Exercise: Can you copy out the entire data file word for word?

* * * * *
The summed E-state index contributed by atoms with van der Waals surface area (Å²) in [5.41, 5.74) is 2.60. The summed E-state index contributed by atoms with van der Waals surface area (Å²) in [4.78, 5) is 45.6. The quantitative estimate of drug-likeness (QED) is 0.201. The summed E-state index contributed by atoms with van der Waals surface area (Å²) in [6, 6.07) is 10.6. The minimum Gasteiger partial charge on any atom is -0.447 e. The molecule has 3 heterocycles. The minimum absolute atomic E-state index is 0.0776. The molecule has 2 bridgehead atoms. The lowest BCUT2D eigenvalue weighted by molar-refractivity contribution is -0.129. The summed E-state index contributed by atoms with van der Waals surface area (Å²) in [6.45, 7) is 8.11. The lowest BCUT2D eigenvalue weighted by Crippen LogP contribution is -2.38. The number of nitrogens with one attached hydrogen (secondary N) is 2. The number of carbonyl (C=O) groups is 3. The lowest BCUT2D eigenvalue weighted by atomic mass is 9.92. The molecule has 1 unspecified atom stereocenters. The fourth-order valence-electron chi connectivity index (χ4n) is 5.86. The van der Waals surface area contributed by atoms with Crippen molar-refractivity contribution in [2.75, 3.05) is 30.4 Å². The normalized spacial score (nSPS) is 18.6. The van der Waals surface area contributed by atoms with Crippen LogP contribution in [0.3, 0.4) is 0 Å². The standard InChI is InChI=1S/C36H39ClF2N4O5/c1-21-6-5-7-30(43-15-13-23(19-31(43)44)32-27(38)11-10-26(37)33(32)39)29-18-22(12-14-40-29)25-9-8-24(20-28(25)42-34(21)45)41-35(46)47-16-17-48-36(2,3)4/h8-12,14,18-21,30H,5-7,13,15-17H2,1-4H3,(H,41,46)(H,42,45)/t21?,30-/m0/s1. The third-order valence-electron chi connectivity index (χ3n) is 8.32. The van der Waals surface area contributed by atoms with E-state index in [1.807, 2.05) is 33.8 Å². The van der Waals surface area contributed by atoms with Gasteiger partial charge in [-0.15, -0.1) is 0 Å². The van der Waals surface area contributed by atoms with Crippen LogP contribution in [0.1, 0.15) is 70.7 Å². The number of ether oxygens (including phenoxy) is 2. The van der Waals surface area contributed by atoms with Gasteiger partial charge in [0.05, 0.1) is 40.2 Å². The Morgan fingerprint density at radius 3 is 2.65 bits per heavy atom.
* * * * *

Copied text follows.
The summed E-state index contributed by atoms with van der Waals surface area (Å²) in [5.41, 5.74) is 2.60. The summed E-state index contributed by atoms with van der Waals surface area (Å²) in [4.78, 5) is 45.6. The quantitative estimate of drug-likeness (QED) is 0.201. The summed E-state index contributed by atoms with van der Waals surface area (Å²) in [6, 6.07) is 10.6. The minimum Gasteiger partial charge on any atom is -0.447 e. The molecule has 3 heterocycles. The minimum absolute atomic E-state index is 0.0776. The molecule has 2 bridgehead atoms. The lowest BCUT2D eigenvalue weighted by molar-refractivity contribution is -0.129. The summed E-state index contributed by atoms with van der Waals surface area (Å²) in [6.45, 7) is 8.11. The lowest BCUT2D eigenvalue weighted by Crippen LogP contribution is -2.38. The number of nitrogens with one attached hydrogen (secondary N) is 2. The number of carbonyl (C=O) groups is 3. The lowest BCUT2D eigenvalue weighted by atomic mass is 9.92. The molecule has 1 unspecified atom stereocenters. The fourth-order valence-electron chi connectivity index (χ4n) is 5.86. The van der Waals surface area contributed by atoms with Crippen molar-refractivity contribution in [2.75, 3.05) is 30.4 Å². The normalized spacial score (nSPS) is 18.6. The van der Waals surface area contributed by atoms with Crippen LogP contribution in [0.3, 0.4) is 0 Å². The standard InChI is InChI=1S/C36H39ClF2N4O5/c1-21-6-5-7-30(43-15-13-23(19-31(43)44)32-27(38)11-10-26(37)33(32)39)29-18-22(12-14-40-29)25-9-8-24(20-28(25)42-34(21)45)41-35(46)47-16-17-48-36(2,3)4/h8-12,14,18-21,30H,5-7,13,15-17H2,1-4H3,(H,41,46)(H,42,45)/t21?,30-/m0/s1. The third-order valence-electron chi connectivity index (χ3n) is 8.32. The van der Waals surface area contributed by atoms with E-state index in [1.807, 2.05) is 33.8 Å². The van der Waals surface area contributed by atoms with Gasteiger partial charge in [-0.15, -0.1) is 0 Å². The van der Waals surface area contributed by atoms with Crippen LogP contribution in [0.1, 0.15) is 70.7 Å². The number of ether oxygens (including phenoxy) is 2. The van der Waals surface area contributed by atoms with Gasteiger partial charge in [0.05, 0.1) is 40.2 Å². The Morgan fingerprint density at radius 3 is 2.65 bits per heavy atom.